Tricky is a small wheeled robot that looks like a utility vehicle, with different attachments for grabbing objects, tossing balls, and even writing with a pen. Blast is an aggressive humanoid robot on long, wheeled legs, with arms that can fire darts, swing hammers, and punch. M.V.P. is a multipurpose robotic platform with a flat bed that can hold more complicated attachments than Tricky, like a crane and a dart-firing turret. Finally, Gelo is an almost lizard-like robot, and the only one that actually walks on articulated legs rather than rolls on wheels.
Each robot can be built in multiple steps, first constructing the basic version and then layering on complexity with attachments and accessories that let it do more. This structure is useful, because building each robot and attachment can take a while; Charlie took me over an hour to assemble completely, and M.V.P. took me over two hours to build the base robot, and another two to put together the crane. Assembling every robot in the kit, along with every accessory and attachment, can easily take dozens of hours.
Coding In Scratch
After each building step, the software jumps into a view of the programming, coded in Scratch. From this screen, you can stream the code to the robot or upload it to the robot’s memory to run on its own later. Scratch is a simple, block-based programming language that has become popular for teaching kids how to code without requiring strict syntax. The instructions for the robots are colorful and clearly labeled, with comments showing what each collection of blocks is supposed to do. It’s a good starting point for learning the logic of programming, and how that translates into instructions for robots.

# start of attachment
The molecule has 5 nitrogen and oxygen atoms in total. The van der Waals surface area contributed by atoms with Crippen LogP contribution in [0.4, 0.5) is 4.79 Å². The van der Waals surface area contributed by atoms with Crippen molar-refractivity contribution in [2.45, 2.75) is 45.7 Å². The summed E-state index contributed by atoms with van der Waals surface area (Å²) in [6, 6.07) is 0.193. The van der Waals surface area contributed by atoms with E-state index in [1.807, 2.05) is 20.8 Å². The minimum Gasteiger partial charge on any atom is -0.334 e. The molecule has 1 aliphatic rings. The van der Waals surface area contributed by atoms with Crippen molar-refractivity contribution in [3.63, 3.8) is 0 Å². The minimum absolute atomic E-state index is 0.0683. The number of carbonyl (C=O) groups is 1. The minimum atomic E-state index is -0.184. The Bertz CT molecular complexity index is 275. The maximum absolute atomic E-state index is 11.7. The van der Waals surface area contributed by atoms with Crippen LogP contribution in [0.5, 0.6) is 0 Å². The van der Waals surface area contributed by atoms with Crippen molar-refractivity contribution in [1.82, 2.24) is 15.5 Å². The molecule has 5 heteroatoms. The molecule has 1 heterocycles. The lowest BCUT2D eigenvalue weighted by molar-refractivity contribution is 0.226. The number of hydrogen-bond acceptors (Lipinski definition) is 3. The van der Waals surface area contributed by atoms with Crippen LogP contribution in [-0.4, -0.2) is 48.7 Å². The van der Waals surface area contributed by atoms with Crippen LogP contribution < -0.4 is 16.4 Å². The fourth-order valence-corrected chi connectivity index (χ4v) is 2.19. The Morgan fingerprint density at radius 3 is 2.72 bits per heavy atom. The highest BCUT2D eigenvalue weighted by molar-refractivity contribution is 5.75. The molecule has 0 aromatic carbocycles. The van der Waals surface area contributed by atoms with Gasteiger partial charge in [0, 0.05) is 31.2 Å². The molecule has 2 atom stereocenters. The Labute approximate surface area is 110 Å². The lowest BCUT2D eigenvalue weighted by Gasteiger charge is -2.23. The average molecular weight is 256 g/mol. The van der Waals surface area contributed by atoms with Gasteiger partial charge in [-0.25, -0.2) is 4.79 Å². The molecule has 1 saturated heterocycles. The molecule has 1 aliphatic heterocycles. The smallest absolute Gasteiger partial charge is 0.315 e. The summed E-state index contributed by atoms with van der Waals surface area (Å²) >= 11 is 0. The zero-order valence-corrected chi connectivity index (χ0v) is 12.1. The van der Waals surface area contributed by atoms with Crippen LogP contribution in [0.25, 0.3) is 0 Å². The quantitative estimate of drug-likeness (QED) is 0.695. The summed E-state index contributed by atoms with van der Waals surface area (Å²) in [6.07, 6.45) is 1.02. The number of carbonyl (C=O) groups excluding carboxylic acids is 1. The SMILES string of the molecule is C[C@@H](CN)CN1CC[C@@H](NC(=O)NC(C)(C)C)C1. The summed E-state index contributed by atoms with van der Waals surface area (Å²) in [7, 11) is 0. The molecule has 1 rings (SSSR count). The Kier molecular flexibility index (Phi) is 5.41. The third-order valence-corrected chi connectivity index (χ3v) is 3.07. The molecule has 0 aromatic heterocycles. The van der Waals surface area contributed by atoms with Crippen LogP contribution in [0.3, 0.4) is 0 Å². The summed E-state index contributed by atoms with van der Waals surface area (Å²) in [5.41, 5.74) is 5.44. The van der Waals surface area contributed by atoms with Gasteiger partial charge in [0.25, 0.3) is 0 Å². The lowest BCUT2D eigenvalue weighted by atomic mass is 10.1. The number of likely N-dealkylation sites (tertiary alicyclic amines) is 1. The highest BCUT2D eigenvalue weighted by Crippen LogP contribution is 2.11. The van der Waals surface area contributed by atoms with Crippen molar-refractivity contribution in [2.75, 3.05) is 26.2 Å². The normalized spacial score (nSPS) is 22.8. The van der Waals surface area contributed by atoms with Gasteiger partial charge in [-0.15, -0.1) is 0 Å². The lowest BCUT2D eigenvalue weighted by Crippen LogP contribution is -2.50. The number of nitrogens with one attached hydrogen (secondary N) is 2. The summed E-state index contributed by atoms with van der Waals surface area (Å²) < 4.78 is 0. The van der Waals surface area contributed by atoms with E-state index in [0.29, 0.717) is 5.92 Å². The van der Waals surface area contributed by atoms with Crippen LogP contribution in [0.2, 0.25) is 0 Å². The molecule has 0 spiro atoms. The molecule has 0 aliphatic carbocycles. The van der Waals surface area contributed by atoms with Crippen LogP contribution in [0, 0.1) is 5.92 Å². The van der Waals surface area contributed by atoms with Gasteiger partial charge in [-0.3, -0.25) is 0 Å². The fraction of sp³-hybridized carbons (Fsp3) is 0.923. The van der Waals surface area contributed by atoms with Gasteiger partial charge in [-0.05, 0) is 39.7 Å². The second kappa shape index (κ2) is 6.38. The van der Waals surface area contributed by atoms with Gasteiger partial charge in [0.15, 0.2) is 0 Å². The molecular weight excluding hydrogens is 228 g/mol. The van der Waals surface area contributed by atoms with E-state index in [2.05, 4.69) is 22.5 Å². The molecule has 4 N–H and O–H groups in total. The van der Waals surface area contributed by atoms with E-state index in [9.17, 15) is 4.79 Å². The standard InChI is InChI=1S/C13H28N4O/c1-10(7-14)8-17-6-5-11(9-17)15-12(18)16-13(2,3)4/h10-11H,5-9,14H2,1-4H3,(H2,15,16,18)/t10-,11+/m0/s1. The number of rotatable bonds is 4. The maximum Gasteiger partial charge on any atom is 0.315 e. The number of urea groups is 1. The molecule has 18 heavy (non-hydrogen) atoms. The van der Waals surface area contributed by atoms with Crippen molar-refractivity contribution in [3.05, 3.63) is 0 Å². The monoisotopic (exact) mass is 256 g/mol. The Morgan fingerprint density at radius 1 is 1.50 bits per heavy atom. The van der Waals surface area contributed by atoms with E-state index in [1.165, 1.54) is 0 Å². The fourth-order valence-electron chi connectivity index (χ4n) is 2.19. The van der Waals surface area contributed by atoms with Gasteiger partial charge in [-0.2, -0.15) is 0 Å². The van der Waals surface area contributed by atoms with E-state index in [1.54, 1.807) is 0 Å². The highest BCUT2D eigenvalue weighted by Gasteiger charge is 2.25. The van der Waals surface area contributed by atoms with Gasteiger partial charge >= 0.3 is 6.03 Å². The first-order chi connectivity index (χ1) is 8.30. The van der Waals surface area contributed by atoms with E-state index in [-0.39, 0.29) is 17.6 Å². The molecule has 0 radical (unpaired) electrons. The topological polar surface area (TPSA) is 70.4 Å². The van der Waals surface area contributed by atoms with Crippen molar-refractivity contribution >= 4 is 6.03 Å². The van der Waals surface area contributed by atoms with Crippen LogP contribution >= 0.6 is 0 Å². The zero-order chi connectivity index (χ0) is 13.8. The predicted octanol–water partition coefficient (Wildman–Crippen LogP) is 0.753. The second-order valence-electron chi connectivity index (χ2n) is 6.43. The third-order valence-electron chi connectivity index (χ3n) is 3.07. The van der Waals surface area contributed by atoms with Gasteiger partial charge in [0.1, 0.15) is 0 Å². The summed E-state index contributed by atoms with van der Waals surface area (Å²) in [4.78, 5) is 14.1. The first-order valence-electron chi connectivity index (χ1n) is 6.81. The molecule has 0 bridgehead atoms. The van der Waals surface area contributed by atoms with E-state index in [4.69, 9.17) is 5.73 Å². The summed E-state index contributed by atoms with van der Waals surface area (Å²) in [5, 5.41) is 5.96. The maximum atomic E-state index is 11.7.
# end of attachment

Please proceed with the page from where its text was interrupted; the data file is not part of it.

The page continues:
The hub can hold multiple programs at once, and run them autonomously to engage in preprogrammed behavior. If you want to directly control the robots, you need to stream the program and use the on-screen controls (or a connected Bluetooth gamepad like the Sony PlayStation DualShock 4 or a Microsoft Xbox Wireless Controller) on your computer, tablet, or phone. You can’t pilot your robot without a connected device.
The on-screen controls are best used on the mobile version of the software, as they’re designed for use with a touch screen, specifically on a phone or tablet. I tried controlling the M.V.P. I built through my Lenovo Yoga laptop, and both clicking with a mouse and using the laptop’s touch screen felt laggy and awkward.